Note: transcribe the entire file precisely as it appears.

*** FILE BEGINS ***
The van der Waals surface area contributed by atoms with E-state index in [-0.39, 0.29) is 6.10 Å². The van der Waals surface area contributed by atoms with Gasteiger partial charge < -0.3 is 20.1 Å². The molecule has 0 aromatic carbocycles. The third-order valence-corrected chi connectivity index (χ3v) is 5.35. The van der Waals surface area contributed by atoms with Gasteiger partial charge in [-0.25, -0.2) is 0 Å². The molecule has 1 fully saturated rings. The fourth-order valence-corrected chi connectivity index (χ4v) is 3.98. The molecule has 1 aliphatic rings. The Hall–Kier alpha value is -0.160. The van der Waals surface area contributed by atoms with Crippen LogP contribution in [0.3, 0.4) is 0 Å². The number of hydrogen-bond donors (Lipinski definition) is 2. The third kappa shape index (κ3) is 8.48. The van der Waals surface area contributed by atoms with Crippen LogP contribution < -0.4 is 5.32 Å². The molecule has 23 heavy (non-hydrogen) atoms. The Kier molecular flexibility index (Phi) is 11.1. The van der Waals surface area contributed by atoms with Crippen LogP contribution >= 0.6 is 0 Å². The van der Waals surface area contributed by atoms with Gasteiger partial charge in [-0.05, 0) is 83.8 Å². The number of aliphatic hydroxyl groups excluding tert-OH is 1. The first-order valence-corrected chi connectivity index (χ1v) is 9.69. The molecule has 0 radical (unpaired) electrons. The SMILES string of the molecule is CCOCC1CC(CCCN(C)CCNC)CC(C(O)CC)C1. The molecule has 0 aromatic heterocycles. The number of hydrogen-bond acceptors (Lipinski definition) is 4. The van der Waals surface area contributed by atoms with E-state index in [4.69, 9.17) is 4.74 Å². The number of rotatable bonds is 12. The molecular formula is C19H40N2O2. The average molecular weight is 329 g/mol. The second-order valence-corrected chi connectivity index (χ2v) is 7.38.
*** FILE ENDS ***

The van der Waals surface area contributed by atoms with E-state index in [-0.39, 0.29) is 6.10 Å². The van der Waals surface area contributed by atoms with Gasteiger partial charge < -0.3 is 20.1 Å². The molecule has 0 aromatic carbocycles. The third-order valence-corrected chi connectivity index (χ3v) is 5.35. The van der Waals surface area contributed by atoms with Gasteiger partial charge in [-0.25, -0.2) is 0 Å². The molecule has 1 fully saturated rings. The fourth-order valence-corrected chi connectivity index (χ4v) is 3.98. The molecule has 1 aliphatic rings. The Hall–Kier alpha value is -0.160. The van der Waals surface area contributed by atoms with Crippen LogP contribution in [0.3, 0.4) is 0 Å². The number of hydrogen-bond donors (Lipinski definition) is 2. The third kappa shape index (κ3) is 8.48. The van der Waals surface area contributed by atoms with Crippen LogP contribution < -0.4 is 5.32 Å². The molecule has 23 heavy (non-hydrogen) atoms. The Kier molecular flexibility index (Phi) is 11.1. The van der Waals surface area contributed by atoms with Crippen LogP contribution >= 0.6 is 0 Å². The van der Waals surface area contributed by atoms with Gasteiger partial charge in [-0.05, 0) is 83.8 Å². The number of aliphatic hydroxyl groups excluding tert-OH is 1. The first-order valence-corrected chi connectivity index (χ1v) is 9.69. The molecule has 0 radical (unpaired) electrons. The SMILES string of the molecule is CCOCC1CC(CCCN(C)CCNC)CC(C(O)CC)C1. The molecule has 0 aromatic heterocycles. The number of hydrogen-bond acceptors (Lipinski definition) is 4. The van der Waals surface area contributed by atoms with E-state index in [4.69, 9.17) is 4.74 Å². The number of rotatable bonds is 12. The molecular formula is C19H40N2O2. The average molecular weight is 329 g/mol. The second-order valence-corrected chi connectivity index (χ2v) is 7.38.